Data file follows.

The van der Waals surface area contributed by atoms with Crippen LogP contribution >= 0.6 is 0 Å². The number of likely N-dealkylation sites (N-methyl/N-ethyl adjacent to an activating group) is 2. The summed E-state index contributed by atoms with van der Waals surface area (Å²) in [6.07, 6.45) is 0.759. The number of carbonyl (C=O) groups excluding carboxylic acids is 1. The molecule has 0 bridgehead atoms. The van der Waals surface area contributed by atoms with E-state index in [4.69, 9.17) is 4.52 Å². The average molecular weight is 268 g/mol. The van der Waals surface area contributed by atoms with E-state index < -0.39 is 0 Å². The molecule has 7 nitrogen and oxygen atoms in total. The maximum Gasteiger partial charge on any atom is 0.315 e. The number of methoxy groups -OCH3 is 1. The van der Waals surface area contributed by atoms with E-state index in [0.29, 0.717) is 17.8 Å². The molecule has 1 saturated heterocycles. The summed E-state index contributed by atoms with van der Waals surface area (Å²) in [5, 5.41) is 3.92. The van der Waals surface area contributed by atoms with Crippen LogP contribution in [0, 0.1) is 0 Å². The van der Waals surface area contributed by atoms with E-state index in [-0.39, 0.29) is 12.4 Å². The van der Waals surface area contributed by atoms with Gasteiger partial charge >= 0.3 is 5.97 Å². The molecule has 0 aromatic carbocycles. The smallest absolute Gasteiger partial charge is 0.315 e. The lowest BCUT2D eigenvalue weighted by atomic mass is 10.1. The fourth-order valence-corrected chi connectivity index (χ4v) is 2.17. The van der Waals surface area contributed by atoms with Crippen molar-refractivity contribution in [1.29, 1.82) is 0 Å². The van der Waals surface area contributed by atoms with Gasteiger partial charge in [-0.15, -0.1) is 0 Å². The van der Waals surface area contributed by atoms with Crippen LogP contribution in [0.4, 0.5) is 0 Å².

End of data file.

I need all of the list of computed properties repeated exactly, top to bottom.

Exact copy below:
The van der Waals surface area contributed by atoms with Crippen LogP contribution >= 0.6 is 0 Å². The number of likely N-dealkylation sites (N-methyl/N-ethyl adjacent to an activating group) is 2. The summed E-state index contributed by atoms with van der Waals surface area (Å²) in [6.07, 6.45) is 0.759. The number of carbonyl (C=O) groups excluding carboxylic acids is 1. The molecule has 0 bridgehead atoms. The van der Waals surface area contributed by atoms with E-state index in [4.69, 9.17) is 4.52 Å². The average molecular weight is 268 g/mol. The van der Waals surface area contributed by atoms with E-state index < -0.39 is 0 Å². The molecule has 7 nitrogen and oxygen atoms in total. The maximum Gasteiger partial charge on any atom is 0.315 e. The number of methoxy groups -OCH3 is 1. The van der Waals surface area contributed by atoms with E-state index in [0.29, 0.717) is 17.8 Å². The molecule has 1 saturated heterocycles. The summed E-state index contributed by atoms with van der Waals surface area (Å²) in [5, 5.41) is 3.92. The van der Waals surface area contributed by atoms with Crippen LogP contribution in [0, 0.1) is 0 Å². The van der Waals surface area contributed by atoms with E-state index in [-0.39, 0.29) is 12.4 Å². The van der Waals surface area contributed by atoms with Gasteiger partial charge >= 0.3 is 5.97 Å². The molecule has 0 aromatic carbocycles. The smallest absolute Gasteiger partial charge is 0.315 e. The lowest BCUT2D eigenvalue weighted by atomic mass is 10.1. The fourth-order valence-corrected chi connectivity index (χ4v) is 2.17. The van der Waals surface area contributed by atoms with Crippen molar-refractivity contribution in [1.29, 1.82) is 0 Å². The van der Waals surface area contributed by atoms with Gasteiger partial charge in [-0.15, -0.1) is 0 Å². The van der Waals surface area contributed by atoms with Crippen LogP contribution in [0.4, 0.5) is 0 Å².